The footballing world is often slow to change, and highly resistant when it does so. However, the changes to the Ballon d’Or seem intelligent and much needed - especially the inclusion of awards for Women’s football and for under-21 players. Yet, the Ballon d’Or is far from perfect, in actuality, the award is highly elitist both in terms of leagues to have players that have won the award, and the positions in which those players play. Only two non-direct attackers have won the award since 2007 - Kaka and Luka Modric - and classing Kaka as a midfielder is potentially up for debate given his primary role was to be a class attacking force. Franz Beckenbauer (1972, 1976), Matthias Sammer (1996), and Fabio Cannavaro (2007) are the only defenders to have won the award, with Cannavaro perhaps the most overtly defensive player having played the entirety of his career as a central defender, whilst Sammer played as a sweeper and Beckenbaur was so good he could play wherever he wanted. Only one African player, George Weah (1995) has ever won the award. Lev Yashin, famously, is the only goalkeeper to have won the Award.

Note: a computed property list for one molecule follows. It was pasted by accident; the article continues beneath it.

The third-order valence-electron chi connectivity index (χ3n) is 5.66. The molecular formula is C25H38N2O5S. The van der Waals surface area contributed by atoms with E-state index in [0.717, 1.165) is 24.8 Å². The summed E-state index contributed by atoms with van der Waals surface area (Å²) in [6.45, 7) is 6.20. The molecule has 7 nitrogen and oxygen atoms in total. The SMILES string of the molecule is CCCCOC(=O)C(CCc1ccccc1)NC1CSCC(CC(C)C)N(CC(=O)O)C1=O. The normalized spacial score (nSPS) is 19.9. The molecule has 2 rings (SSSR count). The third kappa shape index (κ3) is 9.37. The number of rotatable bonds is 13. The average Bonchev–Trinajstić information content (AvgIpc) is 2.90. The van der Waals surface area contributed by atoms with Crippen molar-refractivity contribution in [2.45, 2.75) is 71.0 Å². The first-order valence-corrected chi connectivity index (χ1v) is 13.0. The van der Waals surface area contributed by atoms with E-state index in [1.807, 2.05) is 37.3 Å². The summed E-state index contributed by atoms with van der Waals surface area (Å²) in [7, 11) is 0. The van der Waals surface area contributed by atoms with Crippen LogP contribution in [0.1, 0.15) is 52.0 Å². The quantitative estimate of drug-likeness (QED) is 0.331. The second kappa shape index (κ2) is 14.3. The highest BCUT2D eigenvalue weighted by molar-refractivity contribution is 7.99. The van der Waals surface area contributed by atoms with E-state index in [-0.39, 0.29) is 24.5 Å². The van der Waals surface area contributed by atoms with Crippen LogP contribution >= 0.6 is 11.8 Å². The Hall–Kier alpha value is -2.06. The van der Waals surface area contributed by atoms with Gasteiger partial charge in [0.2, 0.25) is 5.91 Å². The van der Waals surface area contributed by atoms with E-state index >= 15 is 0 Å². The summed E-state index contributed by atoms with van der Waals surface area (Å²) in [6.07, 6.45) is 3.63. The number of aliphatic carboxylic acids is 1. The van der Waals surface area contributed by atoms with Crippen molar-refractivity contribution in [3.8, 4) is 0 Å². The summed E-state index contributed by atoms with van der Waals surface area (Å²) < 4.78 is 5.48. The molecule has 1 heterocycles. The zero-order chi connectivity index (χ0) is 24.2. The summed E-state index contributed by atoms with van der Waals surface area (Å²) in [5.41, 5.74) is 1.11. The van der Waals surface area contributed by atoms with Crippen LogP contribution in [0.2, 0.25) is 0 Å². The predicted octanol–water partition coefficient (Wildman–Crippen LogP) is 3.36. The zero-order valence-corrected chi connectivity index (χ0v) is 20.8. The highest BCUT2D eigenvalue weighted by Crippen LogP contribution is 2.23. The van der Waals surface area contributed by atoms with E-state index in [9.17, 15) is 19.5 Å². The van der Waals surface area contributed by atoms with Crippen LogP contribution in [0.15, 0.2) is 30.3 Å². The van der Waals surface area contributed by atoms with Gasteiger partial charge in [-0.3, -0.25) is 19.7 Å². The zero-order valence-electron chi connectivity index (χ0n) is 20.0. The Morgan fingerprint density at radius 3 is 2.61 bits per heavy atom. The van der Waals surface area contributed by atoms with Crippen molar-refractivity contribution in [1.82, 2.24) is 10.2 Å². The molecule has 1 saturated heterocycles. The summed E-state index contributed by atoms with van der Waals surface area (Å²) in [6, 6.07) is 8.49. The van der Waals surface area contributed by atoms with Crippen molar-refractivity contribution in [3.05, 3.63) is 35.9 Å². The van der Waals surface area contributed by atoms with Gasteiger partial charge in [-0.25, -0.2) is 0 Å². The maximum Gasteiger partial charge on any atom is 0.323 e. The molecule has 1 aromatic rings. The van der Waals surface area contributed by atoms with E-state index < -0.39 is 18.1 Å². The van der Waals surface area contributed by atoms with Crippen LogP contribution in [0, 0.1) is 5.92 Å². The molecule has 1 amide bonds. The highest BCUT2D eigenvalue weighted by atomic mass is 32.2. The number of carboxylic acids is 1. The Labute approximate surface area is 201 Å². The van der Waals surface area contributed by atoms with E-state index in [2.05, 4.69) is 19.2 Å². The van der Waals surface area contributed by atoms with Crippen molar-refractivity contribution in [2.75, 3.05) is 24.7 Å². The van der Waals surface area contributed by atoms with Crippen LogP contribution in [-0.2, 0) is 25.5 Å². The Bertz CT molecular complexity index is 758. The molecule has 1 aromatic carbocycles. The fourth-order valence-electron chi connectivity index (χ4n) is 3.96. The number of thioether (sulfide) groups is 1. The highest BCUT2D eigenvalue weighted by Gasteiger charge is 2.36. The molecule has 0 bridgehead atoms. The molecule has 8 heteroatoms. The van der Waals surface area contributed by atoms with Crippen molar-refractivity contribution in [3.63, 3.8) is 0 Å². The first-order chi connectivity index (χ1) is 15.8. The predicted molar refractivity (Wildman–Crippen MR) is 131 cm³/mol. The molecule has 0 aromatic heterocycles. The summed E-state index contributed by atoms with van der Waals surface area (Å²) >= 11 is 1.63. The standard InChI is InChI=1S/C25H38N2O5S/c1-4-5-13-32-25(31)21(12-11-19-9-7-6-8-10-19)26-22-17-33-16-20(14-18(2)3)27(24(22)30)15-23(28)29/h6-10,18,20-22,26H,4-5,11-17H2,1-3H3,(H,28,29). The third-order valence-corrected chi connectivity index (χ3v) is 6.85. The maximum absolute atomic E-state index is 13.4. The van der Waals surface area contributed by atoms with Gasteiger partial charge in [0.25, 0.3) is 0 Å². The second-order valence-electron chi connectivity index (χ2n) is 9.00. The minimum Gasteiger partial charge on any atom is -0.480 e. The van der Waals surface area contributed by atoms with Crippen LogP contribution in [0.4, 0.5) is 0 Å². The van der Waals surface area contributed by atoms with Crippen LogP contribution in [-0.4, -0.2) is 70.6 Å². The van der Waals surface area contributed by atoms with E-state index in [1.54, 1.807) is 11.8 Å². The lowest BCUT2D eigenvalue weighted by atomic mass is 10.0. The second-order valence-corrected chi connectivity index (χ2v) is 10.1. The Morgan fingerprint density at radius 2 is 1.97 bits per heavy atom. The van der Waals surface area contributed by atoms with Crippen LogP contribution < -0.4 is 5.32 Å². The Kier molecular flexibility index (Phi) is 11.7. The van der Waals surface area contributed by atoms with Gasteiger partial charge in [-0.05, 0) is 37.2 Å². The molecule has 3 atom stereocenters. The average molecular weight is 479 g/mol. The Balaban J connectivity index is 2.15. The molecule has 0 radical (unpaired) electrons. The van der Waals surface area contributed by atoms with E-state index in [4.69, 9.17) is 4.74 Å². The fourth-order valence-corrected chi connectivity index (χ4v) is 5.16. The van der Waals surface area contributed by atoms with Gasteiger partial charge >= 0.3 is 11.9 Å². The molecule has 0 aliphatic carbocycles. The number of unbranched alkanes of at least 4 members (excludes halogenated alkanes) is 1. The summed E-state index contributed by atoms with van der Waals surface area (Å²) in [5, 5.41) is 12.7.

This has seen awards such as the Yashin Award being created in order to celebrate the best goalkeeper of the year, with Aston Villa’s Argentine star Emi Martinez winning this year. Additionally, in arguably the most controversial of recent Ballon d’Or issues, the Gerd Müller Award was given to Robert lewandowski in 2020 as a makeshift replacement for the Ballon d’Or he justly deserved, as France Football announced that, due to COVID, the Ballon d’Or would not be presented that year. The award is given to celebrate the top scorer in Europe across the season, meaning Lewndowski has won the award twice, and Erling Halland has won it once, his award coming this year.